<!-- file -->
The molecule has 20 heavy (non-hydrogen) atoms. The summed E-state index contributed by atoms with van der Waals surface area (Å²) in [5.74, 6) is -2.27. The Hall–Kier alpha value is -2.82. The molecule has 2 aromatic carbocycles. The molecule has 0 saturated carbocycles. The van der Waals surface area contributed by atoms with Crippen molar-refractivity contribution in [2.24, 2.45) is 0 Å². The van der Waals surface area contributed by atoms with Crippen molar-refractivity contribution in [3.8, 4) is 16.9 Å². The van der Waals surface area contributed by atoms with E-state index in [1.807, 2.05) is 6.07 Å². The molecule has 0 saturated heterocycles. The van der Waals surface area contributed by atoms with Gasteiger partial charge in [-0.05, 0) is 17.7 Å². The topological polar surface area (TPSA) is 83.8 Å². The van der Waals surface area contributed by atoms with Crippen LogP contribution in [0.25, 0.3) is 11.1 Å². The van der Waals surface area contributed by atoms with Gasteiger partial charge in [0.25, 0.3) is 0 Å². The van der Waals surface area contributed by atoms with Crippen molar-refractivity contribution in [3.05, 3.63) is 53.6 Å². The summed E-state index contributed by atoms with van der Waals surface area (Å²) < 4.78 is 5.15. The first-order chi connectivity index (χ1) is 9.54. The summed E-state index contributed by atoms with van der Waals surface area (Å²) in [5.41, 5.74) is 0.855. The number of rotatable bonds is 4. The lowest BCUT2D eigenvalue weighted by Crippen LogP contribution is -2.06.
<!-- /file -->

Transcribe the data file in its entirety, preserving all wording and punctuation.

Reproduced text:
The molecule has 20 heavy (non-hydrogen) atoms. The summed E-state index contributed by atoms with van der Waals surface area (Å²) in [5.74, 6) is -2.27. The Hall–Kier alpha value is -2.82. The molecule has 2 aromatic carbocycles. The molecule has 0 saturated carbocycles. The van der Waals surface area contributed by atoms with Crippen molar-refractivity contribution in [2.24, 2.45) is 0 Å². The van der Waals surface area contributed by atoms with Crippen molar-refractivity contribution in [3.8, 4) is 16.9 Å². The van der Waals surface area contributed by atoms with E-state index in [1.807, 2.05) is 6.07 Å². The molecule has 0 saturated heterocycles. The van der Waals surface area contributed by atoms with Gasteiger partial charge in [-0.05, 0) is 17.7 Å². The topological polar surface area (TPSA) is 83.8 Å². The van der Waals surface area contributed by atoms with Crippen LogP contribution in [0.25, 0.3) is 11.1 Å². The van der Waals surface area contributed by atoms with Gasteiger partial charge in [0.25, 0.3) is 0 Å². The van der Waals surface area contributed by atoms with Crippen molar-refractivity contribution in [3.05, 3.63) is 53.6 Å². The summed E-state index contributed by atoms with van der Waals surface area (Å²) < 4.78 is 5.15. The first-order chi connectivity index (χ1) is 9.54. The summed E-state index contributed by atoms with van der Waals surface area (Å²) in [5.41, 5.74) is 0.855. The number of rotatable bonds is 4. The lowest BCUT2D eigenvalue weighted by Crippen LogP contribution is -2.06.